What does a “women’s” food magazine look like nowadays? While some of our readers might say “Every Day with Rachael Ray,” there’s a new(ish) mag in town devoted exclusively to celebrating women and the food that they make (and love). It’s called Cherry Bombe, if you haven’t heard of it, and this past weekend the magazine came to life in New York City at its first ever conference, deliciously called “The Cherry Bombe Jubilee.”
Photo courtesy of Cherry Bombe
The day-long event attracted all-stars from the culinary world (Alice Waters, Ruth Reichl, Marion Nestle, plus plenty of others), as well as inspiring ladies from other walks of professional life—makeup maven Bobbi Brown shared her cosmetics success story; Laurie David, producer of An Inconvenient Truth, promoted Fed Up, her upcoming film on the link between sugar and obesity.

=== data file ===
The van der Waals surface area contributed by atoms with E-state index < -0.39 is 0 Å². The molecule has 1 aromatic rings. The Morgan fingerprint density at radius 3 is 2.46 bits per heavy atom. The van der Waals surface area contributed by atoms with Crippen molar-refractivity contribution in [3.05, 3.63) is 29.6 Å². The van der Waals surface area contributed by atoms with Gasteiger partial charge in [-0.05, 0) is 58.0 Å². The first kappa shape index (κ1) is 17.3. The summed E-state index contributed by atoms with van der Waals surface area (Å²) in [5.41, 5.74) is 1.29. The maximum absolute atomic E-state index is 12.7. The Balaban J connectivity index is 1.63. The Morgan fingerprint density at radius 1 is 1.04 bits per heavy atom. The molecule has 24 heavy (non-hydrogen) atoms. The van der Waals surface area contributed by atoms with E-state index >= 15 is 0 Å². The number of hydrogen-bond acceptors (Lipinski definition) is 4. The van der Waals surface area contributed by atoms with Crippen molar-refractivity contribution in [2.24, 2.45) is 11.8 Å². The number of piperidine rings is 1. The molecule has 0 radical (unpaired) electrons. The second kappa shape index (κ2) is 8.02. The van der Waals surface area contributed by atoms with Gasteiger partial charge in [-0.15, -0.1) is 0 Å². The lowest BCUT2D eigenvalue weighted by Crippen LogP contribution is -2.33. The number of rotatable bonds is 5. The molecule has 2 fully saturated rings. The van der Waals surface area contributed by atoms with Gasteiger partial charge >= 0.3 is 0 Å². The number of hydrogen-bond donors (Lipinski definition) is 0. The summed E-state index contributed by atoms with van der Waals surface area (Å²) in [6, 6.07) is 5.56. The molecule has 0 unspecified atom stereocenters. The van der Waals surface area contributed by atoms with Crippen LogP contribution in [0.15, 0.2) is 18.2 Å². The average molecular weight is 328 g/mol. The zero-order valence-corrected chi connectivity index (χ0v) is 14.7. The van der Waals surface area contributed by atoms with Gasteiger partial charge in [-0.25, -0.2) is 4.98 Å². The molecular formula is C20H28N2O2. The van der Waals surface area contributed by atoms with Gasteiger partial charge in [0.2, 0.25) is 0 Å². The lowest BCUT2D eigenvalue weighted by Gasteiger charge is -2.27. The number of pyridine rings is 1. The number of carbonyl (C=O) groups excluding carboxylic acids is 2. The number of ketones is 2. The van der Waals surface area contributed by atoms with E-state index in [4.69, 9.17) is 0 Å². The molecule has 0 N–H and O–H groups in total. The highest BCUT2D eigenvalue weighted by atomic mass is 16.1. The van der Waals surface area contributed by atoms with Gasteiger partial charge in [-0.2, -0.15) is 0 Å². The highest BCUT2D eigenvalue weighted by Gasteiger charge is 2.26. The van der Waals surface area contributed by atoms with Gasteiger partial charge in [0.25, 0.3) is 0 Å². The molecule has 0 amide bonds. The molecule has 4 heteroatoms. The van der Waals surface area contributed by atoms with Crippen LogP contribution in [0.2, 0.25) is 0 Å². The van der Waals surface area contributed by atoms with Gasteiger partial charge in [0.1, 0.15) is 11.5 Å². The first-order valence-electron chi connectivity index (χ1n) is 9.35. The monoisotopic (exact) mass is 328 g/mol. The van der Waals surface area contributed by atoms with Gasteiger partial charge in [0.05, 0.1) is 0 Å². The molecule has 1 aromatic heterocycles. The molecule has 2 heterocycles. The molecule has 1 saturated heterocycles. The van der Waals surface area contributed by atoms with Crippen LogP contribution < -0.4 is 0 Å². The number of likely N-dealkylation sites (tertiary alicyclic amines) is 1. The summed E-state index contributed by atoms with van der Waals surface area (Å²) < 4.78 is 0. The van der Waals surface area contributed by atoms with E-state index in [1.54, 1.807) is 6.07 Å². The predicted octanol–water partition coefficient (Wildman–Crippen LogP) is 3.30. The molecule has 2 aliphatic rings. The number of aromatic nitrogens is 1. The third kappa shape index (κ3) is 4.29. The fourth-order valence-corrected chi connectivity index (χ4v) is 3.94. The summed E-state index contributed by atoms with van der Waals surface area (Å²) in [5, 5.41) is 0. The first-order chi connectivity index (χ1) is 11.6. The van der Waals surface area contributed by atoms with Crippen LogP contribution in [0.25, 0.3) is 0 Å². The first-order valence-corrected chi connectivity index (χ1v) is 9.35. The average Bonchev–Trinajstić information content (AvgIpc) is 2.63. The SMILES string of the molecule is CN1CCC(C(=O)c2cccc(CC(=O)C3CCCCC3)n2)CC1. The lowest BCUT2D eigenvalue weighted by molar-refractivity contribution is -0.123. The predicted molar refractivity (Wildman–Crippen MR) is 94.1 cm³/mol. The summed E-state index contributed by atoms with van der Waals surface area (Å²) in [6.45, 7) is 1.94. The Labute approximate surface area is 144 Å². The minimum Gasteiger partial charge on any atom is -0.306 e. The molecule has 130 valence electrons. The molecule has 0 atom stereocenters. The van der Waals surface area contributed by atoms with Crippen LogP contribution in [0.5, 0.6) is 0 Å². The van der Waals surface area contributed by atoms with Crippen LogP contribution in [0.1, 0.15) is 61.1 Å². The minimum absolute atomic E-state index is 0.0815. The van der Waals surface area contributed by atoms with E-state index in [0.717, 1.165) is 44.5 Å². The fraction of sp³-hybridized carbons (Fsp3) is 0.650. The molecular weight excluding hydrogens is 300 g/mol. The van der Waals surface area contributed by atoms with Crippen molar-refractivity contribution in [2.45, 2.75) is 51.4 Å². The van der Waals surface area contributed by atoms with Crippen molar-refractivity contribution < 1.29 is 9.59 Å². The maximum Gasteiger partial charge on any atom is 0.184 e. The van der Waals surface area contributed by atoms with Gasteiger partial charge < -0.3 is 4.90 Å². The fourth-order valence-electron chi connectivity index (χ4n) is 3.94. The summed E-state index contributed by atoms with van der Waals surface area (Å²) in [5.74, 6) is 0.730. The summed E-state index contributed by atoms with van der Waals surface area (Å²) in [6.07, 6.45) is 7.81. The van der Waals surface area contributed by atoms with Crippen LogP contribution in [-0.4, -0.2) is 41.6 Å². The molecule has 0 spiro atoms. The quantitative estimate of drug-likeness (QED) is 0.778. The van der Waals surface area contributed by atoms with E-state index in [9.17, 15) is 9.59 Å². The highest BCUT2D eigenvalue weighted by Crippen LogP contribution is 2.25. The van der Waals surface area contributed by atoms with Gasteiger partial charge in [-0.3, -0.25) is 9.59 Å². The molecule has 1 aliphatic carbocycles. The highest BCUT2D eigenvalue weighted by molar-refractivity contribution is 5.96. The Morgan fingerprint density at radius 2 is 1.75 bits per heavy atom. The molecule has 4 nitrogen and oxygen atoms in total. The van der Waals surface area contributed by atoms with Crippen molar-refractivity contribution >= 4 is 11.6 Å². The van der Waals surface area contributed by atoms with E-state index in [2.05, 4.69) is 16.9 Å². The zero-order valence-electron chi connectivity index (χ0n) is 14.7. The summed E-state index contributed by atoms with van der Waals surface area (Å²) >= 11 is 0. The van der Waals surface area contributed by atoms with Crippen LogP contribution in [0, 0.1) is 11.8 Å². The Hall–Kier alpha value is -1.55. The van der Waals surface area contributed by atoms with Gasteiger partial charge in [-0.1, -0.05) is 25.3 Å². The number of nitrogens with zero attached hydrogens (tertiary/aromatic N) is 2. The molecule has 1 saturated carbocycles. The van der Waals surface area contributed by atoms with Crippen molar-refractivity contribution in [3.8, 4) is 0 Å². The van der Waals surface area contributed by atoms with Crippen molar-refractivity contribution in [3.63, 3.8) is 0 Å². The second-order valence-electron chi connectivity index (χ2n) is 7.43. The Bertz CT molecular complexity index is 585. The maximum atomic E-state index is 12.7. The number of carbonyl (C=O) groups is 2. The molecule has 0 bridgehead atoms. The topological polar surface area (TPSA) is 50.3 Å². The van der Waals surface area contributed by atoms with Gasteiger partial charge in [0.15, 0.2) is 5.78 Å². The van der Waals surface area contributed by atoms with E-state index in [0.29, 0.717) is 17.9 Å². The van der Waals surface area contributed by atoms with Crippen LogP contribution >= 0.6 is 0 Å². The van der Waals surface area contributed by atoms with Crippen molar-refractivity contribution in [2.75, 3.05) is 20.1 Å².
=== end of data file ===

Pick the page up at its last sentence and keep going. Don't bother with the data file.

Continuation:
Cherry Bombe’s founders, Claudia Wu and Kerry Diamond (who also starred in our April Southern brunch feature), curated panels that ran the gamut from food politics to entrepreneurship, and real talk prevailed. Gabrielle Hamilton of Prune in New York City and the Los Angeles restaurateur Suzanne Goin had a frank (and at times grim) appraisal of what it means to juggle motherhood and have a restaurant. Goin fought back tears when she recounted a story of her son telling his babysitter, “Some kids don’t have nannies, they have moms.” (Did we mention that the moderator, Bon Appétit’s Christine Muhlke, had her own toddler in her lap for much of the interview?!)